Bohemian Rhapsody

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Bohemian Rhapsody deals with the essentials about a real life musical group.  How they formed, how they composed music, and how they became a success. While the story is more suggestive in showing who they were, it reenacts and also “reinvents” their career in a very entertaining manner. The band is Queen and the film leads with its front man Fred Mercury. It recreates his life in segments including a job at an airport, meeting band members at a parking lot, and being love struck by his future wife Mary.  It picks up in pace when they are discovered by a major record producer, begin creating songs in studios, and performing  at big concerts around the world. In between those, we also get to know his conservative parents who express a moderate disapproval for their son’s path. Actor Rami Malek is an interesting choice to play Fred Mercury. The singer doesn’t come to mind when you see him with long hair. But as an imitator, Malek is impressive in the movements and affectations done on and off stage. He seems comfortable in the role. Gwilym Lee and Ben Hardy play guitarist Brian May and drummer Roger Taylor by bringing out personality and screen presence. Other convincing performances are Lucy Boynton as Mary and Aidan Gillen as the band manager. Allen Leech could have used more subtlety as the shady personal manager Paul Prenter.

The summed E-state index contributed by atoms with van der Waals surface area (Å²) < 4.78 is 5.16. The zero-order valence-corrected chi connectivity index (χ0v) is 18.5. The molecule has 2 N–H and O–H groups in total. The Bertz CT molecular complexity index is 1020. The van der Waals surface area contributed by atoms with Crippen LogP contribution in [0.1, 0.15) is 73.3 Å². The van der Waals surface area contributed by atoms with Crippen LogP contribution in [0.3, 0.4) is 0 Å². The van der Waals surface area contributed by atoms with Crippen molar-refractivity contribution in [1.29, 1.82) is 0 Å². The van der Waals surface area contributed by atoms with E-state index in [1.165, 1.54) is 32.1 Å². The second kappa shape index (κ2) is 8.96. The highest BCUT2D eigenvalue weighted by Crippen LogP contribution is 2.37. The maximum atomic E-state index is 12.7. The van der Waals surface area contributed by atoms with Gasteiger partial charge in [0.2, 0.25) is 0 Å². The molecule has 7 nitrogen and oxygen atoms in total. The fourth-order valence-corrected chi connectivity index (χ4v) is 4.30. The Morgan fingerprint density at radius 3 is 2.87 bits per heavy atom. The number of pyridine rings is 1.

Outside the music, attention is given to Mercury’s path to bisexuality.  How he is attracted to men and how he briefly confesses to his wife. But it is never explained in depth. In one scene, a flirty conversation concludes with a friend making a suggestive comment of Freddies inner conflict, “call me when you like yourself”. However as a movie about musicians and melodies, there is much enjoyment with Bohemian Rhapsody. It’s a delight in this way as it concludes with a sensational reenactment of their Live Aid performance in London. Directed by Bryan Singer, this is the portrayal of a musical group in some of their best times.


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